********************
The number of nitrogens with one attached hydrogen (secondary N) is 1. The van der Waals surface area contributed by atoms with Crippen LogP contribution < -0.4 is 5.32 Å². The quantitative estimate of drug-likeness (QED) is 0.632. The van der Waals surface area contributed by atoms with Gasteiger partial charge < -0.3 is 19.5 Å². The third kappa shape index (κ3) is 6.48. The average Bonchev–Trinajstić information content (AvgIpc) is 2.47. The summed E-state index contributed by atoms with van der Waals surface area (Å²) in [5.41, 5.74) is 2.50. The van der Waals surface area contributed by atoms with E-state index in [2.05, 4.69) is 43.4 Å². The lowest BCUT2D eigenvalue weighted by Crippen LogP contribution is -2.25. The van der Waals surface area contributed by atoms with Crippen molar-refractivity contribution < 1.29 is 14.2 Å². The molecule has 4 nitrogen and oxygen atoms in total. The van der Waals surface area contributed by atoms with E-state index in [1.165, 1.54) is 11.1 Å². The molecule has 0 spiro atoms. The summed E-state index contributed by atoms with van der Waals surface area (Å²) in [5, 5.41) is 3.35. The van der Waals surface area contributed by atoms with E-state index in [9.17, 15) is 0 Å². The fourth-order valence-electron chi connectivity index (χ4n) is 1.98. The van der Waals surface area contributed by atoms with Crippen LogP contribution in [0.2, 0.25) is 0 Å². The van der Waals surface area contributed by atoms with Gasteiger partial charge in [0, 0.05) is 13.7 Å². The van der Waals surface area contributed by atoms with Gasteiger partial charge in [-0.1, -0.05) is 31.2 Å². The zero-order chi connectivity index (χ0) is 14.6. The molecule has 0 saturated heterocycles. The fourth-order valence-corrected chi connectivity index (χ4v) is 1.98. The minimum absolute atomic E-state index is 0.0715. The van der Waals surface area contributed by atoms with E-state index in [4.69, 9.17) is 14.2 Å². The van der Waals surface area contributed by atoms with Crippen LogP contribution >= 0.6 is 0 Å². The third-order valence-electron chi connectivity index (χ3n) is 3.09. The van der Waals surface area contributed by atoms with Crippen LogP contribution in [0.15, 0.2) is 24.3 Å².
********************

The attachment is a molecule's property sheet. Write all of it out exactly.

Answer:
The number of nitrogens with one attached hydrogen (secondary N) is 1. The van der Waals surface area contributed by atoms with Crippen LogP contribution < -0.4 is 5.32 Å². The quantitative estimate of drug-likeness (QED) is 0.632. The van der Waals surface area contributed by atoms with Gasteiger partial charge < -0.3 is 19.5 Å². The third kappa shape index (κ3) is 6.48. The average Bonchev–Trinajstić information content (AvgIpc) is 2.47. The summed E-state index contributed by atoms with van der Waals surface area (Å²) in [5.41, 5.74) is 2.50. The van der Waals surface area contributed by atoms with E-state index in [2.05, 4.69) is 43.4 Å². The lowest BCUT2D eigenvalue weighted by Crippen LogP contribution is -2.25. The van der Waals surface area contributed by atoms with Crippen molar-refractivity contribution < 1.29 is 14.2 Å². The molecule has 4 nitrogen and oxygen atoms in total. The van der Waals surface area contributed by atoms with E-state index in [1.165, 1.54) is 11.1 Å². The molecule has 0 spiro atoms. The summed E-state index contributed by atoms with van der Waals surface area (Å²) in [5, 5.41) is 3.35. The van der Waals surface area contributed by atoms with E-state index in [9.17, 15) is 0 Å². The fourth-order valence-electron chi connectivity index (χ4n) is 1.98. The van der Waals surface area contributed by atoms with Crippen LogP contribution in [0.2, 0.25) is 0 Å². The van der Waals surface area contributed by atoms with Gasteiger partial charge in [0, 0.05) is 13.7 Å². The van der Waals surface area contributed by atoms with Gasteiger partial charge in [-0.1, -0.05) is 31.2 Å². The zero-order chi connectivity index (χ0) is 14.6. The molecule has 0 saturated heterocycles. The fourth-order valence-corrected chi connectivity index (χ4v) is 1.98. The minimum absolute atomic E-state index is 0.0715. The van der Waals surface area contributed by atoms with E-state index in [4.69, 9.17) is 14.2 Å². The van der Waals surface area contributed by atoms with Crippen LogP contribution >= 0.6 is 0 Å². The third-order valence-electron chi connectivity index (χ3n) is 3.09. The van der Waals surface area contributed by atoms with Crippen LogP contribution in [0.15, 0.2) is 24.3 Å².